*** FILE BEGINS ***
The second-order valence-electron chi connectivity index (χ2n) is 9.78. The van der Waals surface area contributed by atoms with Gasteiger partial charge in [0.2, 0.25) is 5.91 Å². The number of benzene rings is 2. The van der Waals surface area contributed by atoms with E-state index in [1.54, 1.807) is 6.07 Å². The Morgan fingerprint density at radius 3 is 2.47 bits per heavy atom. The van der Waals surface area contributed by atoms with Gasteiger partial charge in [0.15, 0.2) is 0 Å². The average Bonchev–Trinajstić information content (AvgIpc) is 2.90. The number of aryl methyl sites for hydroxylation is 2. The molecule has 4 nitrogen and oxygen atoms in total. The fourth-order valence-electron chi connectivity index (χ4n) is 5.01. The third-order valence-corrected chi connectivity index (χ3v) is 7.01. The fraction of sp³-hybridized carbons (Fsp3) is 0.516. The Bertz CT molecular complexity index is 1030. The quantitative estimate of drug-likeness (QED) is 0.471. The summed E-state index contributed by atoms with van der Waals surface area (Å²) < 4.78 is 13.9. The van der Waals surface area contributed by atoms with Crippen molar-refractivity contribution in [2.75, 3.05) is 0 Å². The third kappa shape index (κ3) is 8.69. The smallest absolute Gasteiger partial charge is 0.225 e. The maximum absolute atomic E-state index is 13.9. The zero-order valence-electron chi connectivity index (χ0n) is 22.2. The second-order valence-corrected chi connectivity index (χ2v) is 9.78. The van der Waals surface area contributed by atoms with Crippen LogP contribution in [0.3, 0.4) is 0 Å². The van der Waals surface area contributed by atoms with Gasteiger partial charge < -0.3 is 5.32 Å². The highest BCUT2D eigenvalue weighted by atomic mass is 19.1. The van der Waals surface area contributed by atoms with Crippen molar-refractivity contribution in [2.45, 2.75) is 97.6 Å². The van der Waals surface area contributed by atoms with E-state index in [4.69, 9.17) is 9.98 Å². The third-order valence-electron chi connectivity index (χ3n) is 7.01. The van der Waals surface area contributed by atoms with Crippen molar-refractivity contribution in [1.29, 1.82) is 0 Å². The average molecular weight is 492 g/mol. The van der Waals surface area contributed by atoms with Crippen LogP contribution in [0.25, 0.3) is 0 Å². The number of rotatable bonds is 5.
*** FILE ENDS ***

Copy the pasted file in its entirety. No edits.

The second-order valence-electron chi connectivity index (χ2n) is 9.78. The van der Waals surface area contributed by atoms with Gasteiger partial charge in [0.2, 0.25) is 5.91 Å². The number of benzene rings is 2. The van der Waals surface area contributed by atoms with E-state index in [1.54, 1.807) is 6.07 Å². The Morgan fingerprint density at radius 3 is 2.47 bits per heavy atom. The van der Waals surface area contributed by atoms with Gasteiger partial charge in [0.15, 0.2) is 0 Å². The average Bonchev–Trinajstić information content (AvgIpc) is 2.90. The number of aryl methyl sites for hydroxylation is 2. The molecule has 4 nitrogen and oxygen atoms in total. The fourth-order valence-electron chi connectivity index (χ4n) is 5.01. The third-order valence-corrected chi connectivity index (χ3v) is 7.01. The fraction of sp³-hybridized carbons (Fsp3) is 0.516. The Bertz CT molecular complexity index is 1030. The quantitative estimate of drug-likeness (QED) is 0.471. The summed E-state index contributed by atoms with van der Waals surface area (Å²) < 4.78 is 13.9. The van der Waals surface area contributed by atoms with Crippen molar-refractivity contribution in [2.75, 3.05) is 0 Å². The third kappa shape index (κ3) is 8.69. The smallest absolute Gasteiger partial charge is 0.225 e. The maximum absolute atomic E-state index is 13.9. The zero-order valence-electron chi connectivity index (χ0n) is 22.2. The second-order valence-corrected chi connectivity index (χ2v) is 9.78. The van der Waals surface area contributed by atoms with Crippen LogP contribution in [0.3, 0.4) is 0 Å². The van der Waals surface area contributed by atoms with Gasteiger partial charge < -0.3 is 5.32 Å². The highest BCUT2D eigenvalue weighted by atomic mass is 19.1. The van der Waals surface area contributed by atoms with Crippen molar-refractivity contribution in [2.45, 2.75) is 97.6 Å². The van der Waals surface area contributed by atoms with E-state index in [4.69, 9.17) is 9.98 Å². The third-order valence-electron chi connectivity index (χ3n) is 7.01. The van der Waals surface area contributed by atoms with Crippen molar-refractivity contribution in [1.29, 1.82) is 0 Å². The average molecular weight is 492 g/mol. The van der Waals surface area contributed by atoms with Crippen LogP contribution in [0.25, 0.3) is 0 Å². The number of rotatable bonds is 5.